There was a time I pled with my Lord to open up a place for forgiveness in my heart. I was distraught with feelings of failure and worthlessness as a direct result of real pain to others I so frequently cause in my thoughtlessness. As a small part of that, I berated myself for feeling angry towards my ex-husband for his actions against me and my daughters. Quite clearly, I was taught by the Savior that feeling pain and anger did not necessarily reflect a lack of forgiveness. Words came into my mind, "Do you trust me?" I knew that I did. "Then trust me to handle the debt he owes you and the debt he will owe to your daughters, and in return, I will pay all the debt which you owe to those you hurt."

I would like to say that it was exhilarating, but although I felt lighter, it was deeply humbling. For the first time, I understood what the Atonement meant. He is literally a mediator, assuming upon Himself the debts of us all. I knew it was no longer my concern whether or not my ex would continue to take advantage of other people or to try to hurt me, that His grace was sufficient to cover all of it.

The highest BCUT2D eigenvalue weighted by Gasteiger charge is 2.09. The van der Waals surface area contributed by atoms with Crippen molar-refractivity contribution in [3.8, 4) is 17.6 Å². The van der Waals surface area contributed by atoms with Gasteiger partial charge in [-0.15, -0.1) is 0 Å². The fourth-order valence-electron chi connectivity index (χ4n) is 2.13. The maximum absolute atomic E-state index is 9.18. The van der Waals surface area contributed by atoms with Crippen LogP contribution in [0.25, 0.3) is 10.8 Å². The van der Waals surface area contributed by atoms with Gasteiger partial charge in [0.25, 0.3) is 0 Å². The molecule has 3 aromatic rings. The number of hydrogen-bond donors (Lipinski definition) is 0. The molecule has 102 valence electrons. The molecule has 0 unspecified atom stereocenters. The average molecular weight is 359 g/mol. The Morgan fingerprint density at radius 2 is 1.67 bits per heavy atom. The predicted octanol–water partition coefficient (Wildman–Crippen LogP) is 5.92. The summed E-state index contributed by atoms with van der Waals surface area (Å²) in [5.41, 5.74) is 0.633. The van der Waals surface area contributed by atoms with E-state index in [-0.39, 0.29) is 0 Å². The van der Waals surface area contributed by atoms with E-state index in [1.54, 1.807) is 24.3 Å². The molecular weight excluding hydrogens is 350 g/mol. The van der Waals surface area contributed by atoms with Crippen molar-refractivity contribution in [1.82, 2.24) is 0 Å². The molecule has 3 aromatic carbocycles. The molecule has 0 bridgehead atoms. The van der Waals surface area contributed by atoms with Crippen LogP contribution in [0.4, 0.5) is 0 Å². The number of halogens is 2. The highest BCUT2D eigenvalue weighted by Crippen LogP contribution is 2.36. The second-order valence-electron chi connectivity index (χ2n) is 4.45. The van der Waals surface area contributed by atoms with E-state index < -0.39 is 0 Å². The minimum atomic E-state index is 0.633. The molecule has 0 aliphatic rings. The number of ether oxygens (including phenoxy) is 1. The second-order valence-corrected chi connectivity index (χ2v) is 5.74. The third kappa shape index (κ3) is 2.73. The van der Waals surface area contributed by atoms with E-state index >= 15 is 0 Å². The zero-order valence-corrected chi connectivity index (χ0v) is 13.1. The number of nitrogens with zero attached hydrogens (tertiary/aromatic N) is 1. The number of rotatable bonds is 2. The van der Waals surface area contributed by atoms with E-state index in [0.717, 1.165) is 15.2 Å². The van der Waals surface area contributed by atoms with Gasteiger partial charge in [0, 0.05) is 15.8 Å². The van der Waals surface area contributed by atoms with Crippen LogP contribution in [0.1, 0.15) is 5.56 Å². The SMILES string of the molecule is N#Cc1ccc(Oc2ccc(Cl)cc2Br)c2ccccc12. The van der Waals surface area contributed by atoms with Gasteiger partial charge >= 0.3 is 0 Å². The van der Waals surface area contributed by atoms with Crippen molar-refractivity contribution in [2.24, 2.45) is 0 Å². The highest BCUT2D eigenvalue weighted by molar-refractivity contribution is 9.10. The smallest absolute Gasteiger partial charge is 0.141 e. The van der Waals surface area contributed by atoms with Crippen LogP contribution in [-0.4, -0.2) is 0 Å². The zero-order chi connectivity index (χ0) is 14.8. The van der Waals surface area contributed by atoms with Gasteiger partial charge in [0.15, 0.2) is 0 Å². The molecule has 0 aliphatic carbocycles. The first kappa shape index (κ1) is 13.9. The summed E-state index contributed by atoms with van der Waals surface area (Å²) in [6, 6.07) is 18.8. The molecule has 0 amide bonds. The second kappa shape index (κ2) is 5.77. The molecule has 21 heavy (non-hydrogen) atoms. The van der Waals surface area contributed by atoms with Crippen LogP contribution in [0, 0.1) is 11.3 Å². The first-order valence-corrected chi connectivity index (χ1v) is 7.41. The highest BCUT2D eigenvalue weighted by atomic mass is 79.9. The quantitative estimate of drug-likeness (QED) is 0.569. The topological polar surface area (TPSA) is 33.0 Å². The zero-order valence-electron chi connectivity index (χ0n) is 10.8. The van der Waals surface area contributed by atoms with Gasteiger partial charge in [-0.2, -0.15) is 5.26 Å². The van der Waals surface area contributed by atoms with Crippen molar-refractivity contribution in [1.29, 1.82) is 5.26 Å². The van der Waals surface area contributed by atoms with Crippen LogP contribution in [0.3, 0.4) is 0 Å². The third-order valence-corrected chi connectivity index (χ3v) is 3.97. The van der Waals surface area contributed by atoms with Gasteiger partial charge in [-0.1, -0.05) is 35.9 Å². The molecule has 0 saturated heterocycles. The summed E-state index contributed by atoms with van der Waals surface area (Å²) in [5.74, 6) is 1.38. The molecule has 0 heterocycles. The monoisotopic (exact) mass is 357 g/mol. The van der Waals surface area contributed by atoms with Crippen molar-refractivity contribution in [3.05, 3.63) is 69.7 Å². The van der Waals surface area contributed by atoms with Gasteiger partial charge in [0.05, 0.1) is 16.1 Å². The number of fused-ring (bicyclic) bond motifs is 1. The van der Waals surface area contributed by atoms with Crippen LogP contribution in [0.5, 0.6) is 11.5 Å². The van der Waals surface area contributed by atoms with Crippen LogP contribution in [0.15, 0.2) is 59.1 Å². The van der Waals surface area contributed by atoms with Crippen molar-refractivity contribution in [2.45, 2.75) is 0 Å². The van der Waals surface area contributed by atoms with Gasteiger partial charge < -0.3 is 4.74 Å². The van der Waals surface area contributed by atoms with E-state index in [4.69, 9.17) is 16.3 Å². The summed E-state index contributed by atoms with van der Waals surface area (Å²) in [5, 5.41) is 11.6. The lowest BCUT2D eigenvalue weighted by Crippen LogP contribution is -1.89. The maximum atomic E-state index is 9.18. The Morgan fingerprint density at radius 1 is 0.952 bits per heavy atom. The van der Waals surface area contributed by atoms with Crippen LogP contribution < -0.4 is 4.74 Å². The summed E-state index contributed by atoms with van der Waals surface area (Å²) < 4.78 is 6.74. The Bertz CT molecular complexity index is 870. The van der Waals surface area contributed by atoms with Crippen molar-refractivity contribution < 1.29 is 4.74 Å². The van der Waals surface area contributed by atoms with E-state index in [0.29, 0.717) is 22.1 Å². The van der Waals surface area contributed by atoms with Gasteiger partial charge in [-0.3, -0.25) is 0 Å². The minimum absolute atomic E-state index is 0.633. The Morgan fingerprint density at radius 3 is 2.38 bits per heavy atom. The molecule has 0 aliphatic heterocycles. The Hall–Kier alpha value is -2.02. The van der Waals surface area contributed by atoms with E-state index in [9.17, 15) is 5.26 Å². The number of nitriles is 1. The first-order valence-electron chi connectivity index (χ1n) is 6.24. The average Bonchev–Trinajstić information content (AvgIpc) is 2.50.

This is not to say I don't still have moments of frustration and despair. But, like a life preserver, my faith in the Atonement always helps me float to the surface again.

This has parallels and contrasts with those who are going through excommunication. Although I have never been a part of a disciplinary council, so my personal experience is slim, Mosiah 26 (beginning in v. 28) makes it clear that the church is to forgive all transgressors and sinners who are not in open rebellion. This means that generally, only those who are unrepentant are eventually excommunicated.

Do disciplinary councils make mistakes? Perhaps. But in every case of excommunication I have heard (solely from their mouths, as I have never heard anyone else discuss the process,) the person refused to see the wrong in what they were doing. Excommunication is not punishment, no matter what the excommunicated might think. But it is a necessary drawing of boundaries that can be done in a spirit of forgiveness.